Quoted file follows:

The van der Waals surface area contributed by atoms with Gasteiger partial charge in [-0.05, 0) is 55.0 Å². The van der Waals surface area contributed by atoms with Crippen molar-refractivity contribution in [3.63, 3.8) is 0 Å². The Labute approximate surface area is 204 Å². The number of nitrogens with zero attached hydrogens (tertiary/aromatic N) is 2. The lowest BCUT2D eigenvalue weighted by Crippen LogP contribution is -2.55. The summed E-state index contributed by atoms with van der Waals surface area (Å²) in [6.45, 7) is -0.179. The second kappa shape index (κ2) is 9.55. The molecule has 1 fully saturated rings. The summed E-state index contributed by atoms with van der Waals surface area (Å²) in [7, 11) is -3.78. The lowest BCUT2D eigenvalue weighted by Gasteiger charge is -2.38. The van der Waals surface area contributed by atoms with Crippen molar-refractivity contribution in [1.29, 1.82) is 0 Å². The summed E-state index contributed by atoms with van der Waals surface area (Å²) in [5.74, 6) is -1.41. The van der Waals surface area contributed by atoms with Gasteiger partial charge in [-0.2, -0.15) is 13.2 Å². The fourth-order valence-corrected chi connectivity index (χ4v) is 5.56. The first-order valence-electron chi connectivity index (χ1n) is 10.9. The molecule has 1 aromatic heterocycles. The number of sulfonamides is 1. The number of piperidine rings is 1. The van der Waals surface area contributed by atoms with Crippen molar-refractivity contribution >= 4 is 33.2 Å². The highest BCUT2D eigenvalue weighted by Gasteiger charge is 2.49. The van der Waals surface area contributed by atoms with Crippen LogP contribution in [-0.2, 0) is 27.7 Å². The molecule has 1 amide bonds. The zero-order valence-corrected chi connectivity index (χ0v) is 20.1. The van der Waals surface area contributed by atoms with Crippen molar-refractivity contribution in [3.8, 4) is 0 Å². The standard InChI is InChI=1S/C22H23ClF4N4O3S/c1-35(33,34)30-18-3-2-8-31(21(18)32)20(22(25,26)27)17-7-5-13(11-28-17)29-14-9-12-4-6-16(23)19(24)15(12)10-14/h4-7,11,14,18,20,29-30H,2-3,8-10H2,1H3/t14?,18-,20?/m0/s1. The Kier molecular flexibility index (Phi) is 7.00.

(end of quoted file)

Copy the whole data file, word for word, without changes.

The van der Waals surface area contributed by atoms with Gasteiger partial charge in [-0.05, 0) is 55.0 Å². The van der Waals surface area contributed by atoms with Crippen molar-refractivity contribution in [3.63, 3.8) is 0 Å². The Labute approximate surface area is 204 Å². The number of nitrogens with zero attached hydrogens (tertiary/aromatic N) is 2. The lowest BCUT2D eigenvalue weighted by Crippen LogP contribution is -2.55. The summed E-state index contributed by atoms with van der Waals surface area (Å²) in [6.45, 7) is -0.179. The second kappa shape index (κ2) is 9.55. The molecule has 1 fully saturated rings. The summed E-state index contributed by atoms with van der Waals surface area (Å²) in [7, 11) is -3.78. The lowest BCUT2D eigenvalue weighted by Gasteiger charge is -2.38. The van der Waals surface area contributed by atoms with Crippen molar-refractivity contribution in [1.29, 1.82) is 0 Å². The summed E-state index contributed by atoms with van der Waals surface area (Å²) in [5.74, 6) is -1.41. The van der Waals surface area contributed by atoms with Gasteiger partial charge in [-0.2, -0.15) is 13.2 Å². The fourth-order valence-corrected chi connectivity index (χ4v) is 5.56. The first-order valence-electron chi connectivity index (χ1n) is 10.9. The molecule has 1 aromatic heterocycles. The number of sulfonamides is 1. The number of piperidine rings is 1. The van der Waals surface area contributed by atoms with Crippen molar-refractivity contribution >= 4 is 33.2 Å². The highest BCUT2D eigenvalue weighted by Gasteiger charge is 2.49. The van der Waals surface area contributed by atoms with Crippen LogP contribution in [-0.2, 0) is 27.7 Å². The molecule has 1 amide bonds. The zero-order valence-corrected chi connectivity index (χ0v) is 20.1. The van der Waals surface area contributed by atoms with Crippen molar-refractivity contribution in [3.8, 4) is 0 Å². The standard InChI is InChI=1S/C22H23ClF4N4O3S/c1-35(33,34)30-18-3-2-8-31(21(18)32)20(22(25,26)27)17-7-5-13(11-28-17)29-14-9-12-4-6-16(23)19(24)15(12)10-14/h4-7,11,14,18,20,29-30H,2-3,8-10H2,1H3/t14?,18-,20?/m0/s1. The Kier molecular flexibility index (Phi) is 7.00.